The value of claims through the research and development tax incentive (RDTI) scheme’s non-refundable tax offset is estimated to return to pre-pandemic levels this financial year.
The non-refundable tax offset is available to companies with more than $20 million in aggregate turnover, and is effectively a discount on the amount of tax a company pays in recognition of R&D investments.
Treasury expects to forgo $530 million in aggregate revenue in financial year 2022-23 due to tax offsets through the scheme, up by $110 million from the 2021-22 estimate of $420 million, although the statement considers Treasury’s “estimate reliability” to be low.
The value of the estimated foregone income is two thirds less than the $1.16 billion peak in 2013-14.
The data was released through the government’s annual Tax Expenditures and Insights Statement on Tuesday, which also includes data on the characteristics of firms benefiting from the R&D Tax Incentive for the first time.
Over the forward estimates, the non-refundable tier of the scheme is expected to cost $570 million annually.
Business expenditure on R&D (BERD) by Australian companies has remained stagnant. In 2013-14, Australian businesses invested $18.8 billion in R&D activities, while in 2019-20 this number was $18.17 billion, representing a significant decrease in BERD as a proportion of GDP in Australia from just under 1.2 per cent to 0.9 per cent.
The breakdown of companies that accessed the R&D tax incentive is based on 2019-20 data, which predates the July 2021 changes to the system that introduced a tiered system based on an “R&D intensity” measure. The data includes only the early months of the COVID-19 pandemic.
In 2019-20, the total cost of the non-refundable tier was $380 million in forgone revenue. A total of 1,057 companies used the scheme, with larger businesses the biggest beneficiaries.
The report found businesses with revenues of more than $100 million were the chief beneficiaries of the non-refundable tier at 34 per cent and also accounted for 72 per cent of the scheme’s total benefit.
Companies with turnover of more than $250 million accounted for 30 per cent of the non-refundable tax offset, but accrued around 62 per cent of the benefit.
Smaller firms, with turnover between $10 million and $100 million, made up around 66 per cent of beneficiaries and accrued just 22 per cent of the benefit.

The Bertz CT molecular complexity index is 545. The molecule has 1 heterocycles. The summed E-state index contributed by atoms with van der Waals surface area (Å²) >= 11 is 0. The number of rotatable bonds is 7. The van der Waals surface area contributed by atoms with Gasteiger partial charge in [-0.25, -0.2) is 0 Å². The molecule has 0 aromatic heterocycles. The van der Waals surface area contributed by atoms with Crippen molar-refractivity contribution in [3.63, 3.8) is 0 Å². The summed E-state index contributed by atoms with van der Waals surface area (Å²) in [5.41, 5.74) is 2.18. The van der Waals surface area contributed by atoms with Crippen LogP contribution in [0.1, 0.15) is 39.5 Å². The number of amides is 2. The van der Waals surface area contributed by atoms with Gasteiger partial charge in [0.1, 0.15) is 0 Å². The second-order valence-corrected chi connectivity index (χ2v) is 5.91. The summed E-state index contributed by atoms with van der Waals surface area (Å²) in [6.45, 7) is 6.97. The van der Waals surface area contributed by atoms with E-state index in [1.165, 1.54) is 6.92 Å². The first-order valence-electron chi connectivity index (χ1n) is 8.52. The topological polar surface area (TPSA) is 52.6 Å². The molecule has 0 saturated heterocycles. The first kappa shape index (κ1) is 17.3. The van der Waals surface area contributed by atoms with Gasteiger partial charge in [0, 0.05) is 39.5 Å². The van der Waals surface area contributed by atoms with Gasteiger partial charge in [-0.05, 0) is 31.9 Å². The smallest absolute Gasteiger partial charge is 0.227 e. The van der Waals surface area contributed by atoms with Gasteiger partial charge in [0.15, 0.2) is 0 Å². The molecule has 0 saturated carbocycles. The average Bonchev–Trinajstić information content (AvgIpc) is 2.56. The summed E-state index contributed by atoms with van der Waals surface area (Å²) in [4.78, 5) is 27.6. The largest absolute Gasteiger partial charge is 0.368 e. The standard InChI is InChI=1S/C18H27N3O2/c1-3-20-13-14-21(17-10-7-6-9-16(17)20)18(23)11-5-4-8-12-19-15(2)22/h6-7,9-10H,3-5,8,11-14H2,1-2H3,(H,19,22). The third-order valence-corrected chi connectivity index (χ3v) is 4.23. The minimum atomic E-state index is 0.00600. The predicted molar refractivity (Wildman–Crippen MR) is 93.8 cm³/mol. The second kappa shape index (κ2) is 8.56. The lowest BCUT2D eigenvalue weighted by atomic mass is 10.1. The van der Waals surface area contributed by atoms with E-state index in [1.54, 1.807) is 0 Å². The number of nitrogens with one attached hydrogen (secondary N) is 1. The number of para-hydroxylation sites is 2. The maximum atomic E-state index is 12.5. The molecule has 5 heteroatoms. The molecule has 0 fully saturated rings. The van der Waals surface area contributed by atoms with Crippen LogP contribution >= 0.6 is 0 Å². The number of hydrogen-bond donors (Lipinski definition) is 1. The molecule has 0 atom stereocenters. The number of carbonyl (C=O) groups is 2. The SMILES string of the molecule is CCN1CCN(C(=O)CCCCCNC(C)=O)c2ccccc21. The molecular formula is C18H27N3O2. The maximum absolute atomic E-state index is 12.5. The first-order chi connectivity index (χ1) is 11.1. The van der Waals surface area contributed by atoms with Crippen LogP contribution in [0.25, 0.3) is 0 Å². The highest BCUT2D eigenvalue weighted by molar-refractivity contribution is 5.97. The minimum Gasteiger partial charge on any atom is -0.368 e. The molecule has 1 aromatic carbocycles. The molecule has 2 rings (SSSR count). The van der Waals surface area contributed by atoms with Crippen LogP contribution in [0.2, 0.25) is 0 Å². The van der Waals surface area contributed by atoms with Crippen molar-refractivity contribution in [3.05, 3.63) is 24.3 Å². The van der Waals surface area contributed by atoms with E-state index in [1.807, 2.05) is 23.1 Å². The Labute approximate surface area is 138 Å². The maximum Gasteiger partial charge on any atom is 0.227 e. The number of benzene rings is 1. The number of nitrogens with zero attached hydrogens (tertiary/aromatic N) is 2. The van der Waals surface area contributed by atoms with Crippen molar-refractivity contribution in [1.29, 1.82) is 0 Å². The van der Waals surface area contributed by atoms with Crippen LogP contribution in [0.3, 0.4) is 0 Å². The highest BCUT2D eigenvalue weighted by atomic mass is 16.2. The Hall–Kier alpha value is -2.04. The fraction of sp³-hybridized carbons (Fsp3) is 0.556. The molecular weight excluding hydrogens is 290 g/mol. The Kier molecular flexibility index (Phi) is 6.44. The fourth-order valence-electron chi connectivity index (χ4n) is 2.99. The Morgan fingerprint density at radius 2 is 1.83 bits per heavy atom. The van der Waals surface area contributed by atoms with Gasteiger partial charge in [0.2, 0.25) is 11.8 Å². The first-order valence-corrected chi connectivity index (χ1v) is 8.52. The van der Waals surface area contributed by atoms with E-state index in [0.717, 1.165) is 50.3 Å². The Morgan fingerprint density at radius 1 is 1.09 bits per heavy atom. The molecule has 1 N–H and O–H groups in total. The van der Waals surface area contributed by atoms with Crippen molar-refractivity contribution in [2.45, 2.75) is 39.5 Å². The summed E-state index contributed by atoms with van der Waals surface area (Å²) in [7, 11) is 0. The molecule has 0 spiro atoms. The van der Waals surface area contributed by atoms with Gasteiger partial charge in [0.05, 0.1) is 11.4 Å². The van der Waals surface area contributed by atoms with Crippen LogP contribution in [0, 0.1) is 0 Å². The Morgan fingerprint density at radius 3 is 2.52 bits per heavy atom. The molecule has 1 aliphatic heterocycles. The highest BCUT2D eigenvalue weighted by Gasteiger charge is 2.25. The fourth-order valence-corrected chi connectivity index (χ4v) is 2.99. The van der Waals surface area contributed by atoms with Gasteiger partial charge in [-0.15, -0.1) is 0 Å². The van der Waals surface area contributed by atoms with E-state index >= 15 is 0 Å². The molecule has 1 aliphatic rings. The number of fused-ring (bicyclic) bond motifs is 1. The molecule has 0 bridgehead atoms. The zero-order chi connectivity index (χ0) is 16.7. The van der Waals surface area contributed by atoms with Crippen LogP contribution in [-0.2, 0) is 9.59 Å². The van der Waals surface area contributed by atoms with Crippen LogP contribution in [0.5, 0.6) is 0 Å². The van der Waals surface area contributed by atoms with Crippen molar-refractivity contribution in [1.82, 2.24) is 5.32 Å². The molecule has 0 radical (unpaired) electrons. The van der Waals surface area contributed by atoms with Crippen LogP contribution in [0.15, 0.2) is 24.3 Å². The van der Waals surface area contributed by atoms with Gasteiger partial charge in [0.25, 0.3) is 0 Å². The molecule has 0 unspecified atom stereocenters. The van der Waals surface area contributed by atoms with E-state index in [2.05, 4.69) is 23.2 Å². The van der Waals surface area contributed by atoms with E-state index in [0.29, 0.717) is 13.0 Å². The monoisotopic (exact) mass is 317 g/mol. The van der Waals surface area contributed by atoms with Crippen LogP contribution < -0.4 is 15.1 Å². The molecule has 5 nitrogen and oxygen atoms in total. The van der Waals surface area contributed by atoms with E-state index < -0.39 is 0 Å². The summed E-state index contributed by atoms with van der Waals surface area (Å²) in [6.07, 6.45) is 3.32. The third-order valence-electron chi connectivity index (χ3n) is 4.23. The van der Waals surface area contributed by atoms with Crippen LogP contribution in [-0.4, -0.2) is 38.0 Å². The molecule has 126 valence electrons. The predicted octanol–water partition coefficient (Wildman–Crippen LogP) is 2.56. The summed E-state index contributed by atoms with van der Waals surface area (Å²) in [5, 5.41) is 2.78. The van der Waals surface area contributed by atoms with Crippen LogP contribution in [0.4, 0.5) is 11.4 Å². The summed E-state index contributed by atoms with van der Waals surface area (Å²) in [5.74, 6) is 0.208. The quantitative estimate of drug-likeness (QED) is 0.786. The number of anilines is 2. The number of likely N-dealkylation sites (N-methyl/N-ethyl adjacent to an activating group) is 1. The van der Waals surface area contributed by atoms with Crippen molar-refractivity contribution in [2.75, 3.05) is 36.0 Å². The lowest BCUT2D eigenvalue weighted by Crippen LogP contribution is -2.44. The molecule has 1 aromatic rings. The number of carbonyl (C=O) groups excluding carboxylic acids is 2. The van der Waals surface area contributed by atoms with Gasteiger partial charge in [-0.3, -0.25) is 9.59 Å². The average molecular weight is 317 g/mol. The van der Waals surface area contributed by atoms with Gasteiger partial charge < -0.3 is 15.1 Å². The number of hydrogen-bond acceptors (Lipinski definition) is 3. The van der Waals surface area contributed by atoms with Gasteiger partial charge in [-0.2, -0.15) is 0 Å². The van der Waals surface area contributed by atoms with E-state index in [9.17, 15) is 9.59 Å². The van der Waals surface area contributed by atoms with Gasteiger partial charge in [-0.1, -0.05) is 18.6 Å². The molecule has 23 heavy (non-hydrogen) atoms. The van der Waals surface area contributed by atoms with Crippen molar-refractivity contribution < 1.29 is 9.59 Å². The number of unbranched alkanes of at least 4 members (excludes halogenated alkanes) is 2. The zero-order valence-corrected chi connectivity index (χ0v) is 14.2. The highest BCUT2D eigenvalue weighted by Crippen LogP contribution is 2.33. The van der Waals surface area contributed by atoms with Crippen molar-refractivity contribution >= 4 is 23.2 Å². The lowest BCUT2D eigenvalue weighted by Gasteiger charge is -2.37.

“The industry groups with the largest numbers of recipients during 2019–20 were Manufacturing (33 per cent), Professional, Scientific and Technical Services (22 per cent) and Wholesale and Retail Trade (16 per cent),” the tax expenditure report reads.
“The greatest share of the non-refundable R&D tax offset accrues to Manufacturing (34 per cent), followed by Professional, Scientific and Technical Services (18 per cent) and Wholesale and Retail Trade (13 per cent).”
However, according to the Department of Industry’s latest science, research, and innovation budget tables, the refundable tier made up a majority of total RDTI expenditure.
This tier is only available to small to medium-sized enterprises with an annual turnover below $20 million. Of the department’s estimate that the scheme cost $2.7 billion in 2019-20, the refundable tier cost $2.2 billion, or 81.5 per cent of the total RDTI cost.
Total R&D expenditure, as of 2020, sits at 1.79 per cent of GDP which is below the OECD average of 2.67 per cent. Ahead of next federal budget, Australia’s peak research bodies are calling on the government to increase Australia’s total R&D expenditure.
The Albanese government has committed on several occasions to get Australia’s total expenditure on R&D “closer to three per cent of GDP”. Last week Industry and Science minister Ed Husic said he wanted to “have a look at business contributions in R&D [expenditure]”.
The Australian Technology Network of Universities (ATN) said in its pre-budget submission that the previous Coalition government did not take full advantage of the significant total investment through the RDTI scheme.
ATN noted that small to medium enterprises “find it hard to gather enough capital and sufficient cash flow to invest in research and development”, and hence cannot accrue large benefits through the RDTI tax offset.
Universities Australia has called for expenditure on the RDTI scheme to be redirected towards targeted direct-funding programs. It notes that “82 per cent of Australia’s total innovation investment flows through the RDTI. This is the highest level of indirect support for R&D in the OECD”.
“Direct funding of R&D also provides flexibility in policy objectives, ensures that investment is well targeted and guarantees additionality. In contrast, indirect policy measures – such as the RDTI – suffer from persistent questions on whether the R&D activity would have been undertaken irrespective of the incentive,” the Universities Australia submission reads.
Do you know more? Contact James Riley via Email.